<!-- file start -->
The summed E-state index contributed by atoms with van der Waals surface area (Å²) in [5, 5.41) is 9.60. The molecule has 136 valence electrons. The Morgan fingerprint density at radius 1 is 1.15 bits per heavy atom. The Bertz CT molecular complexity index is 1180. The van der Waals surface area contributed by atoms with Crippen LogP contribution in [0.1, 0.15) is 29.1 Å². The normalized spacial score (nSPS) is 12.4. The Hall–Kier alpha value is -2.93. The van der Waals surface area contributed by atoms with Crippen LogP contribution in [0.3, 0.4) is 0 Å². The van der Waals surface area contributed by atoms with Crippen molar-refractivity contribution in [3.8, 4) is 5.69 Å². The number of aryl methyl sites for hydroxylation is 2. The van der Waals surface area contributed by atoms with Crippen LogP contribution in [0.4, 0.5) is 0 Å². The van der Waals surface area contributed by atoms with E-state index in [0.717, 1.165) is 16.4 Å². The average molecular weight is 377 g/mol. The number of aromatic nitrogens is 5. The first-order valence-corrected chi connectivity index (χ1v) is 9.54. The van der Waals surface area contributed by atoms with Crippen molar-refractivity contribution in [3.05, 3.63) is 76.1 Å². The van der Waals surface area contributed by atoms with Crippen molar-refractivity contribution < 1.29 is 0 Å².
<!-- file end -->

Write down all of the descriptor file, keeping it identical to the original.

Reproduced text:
The summed E-state index contributed by atoms with van der Waals surface area (Å²) in [5, 5.41) is 9.60. The molecule has 136 valence electrons. The Morgan fingerprint density at radius 1 is 1.15 bits per heavy atom. The Bertz CT molecular complexity index is 1180. The van der Waals surface area contributed by atoms with Crippen LogP contribution in [0.1, 0.15) is 29.1 Å². The normalized spacial score (nSPS) is 12.4. The Hall–Kier alpha value is -2.93. The van der Waals surface area contributed by atoms with Crippen LogP contribution in [0.3, 0.4) is 0 Å². The van der Waals surface area contributed by atoms with Crippen molar-refractivity contribution in [3.8, 4) is 5.69 Å². The number of aryl methyl sites for hydroxylation is 2. The van der Waals surface area contributed by atoms with Crippen LogP contribution in [0.4, 0.5) is 0 Å². The van der Waals surface area contributed by atoms with E-state index in [0.717, 1.165) is 16.4 Å². The average molecular weight is 377 g/mol. The number of aromatic nitrogens is 5. The first-order valence-corrected chi connectivity index (χ1v) is 9.54. The van der Waals surface area contributed by atoms with Crippen molar-refractivity contribution in [3.05, 3.63) is 76.1 Å². The van der Waals surface area contributed by atoms with Crippen molar-refractivity contribution < 1.29 is 0 Å².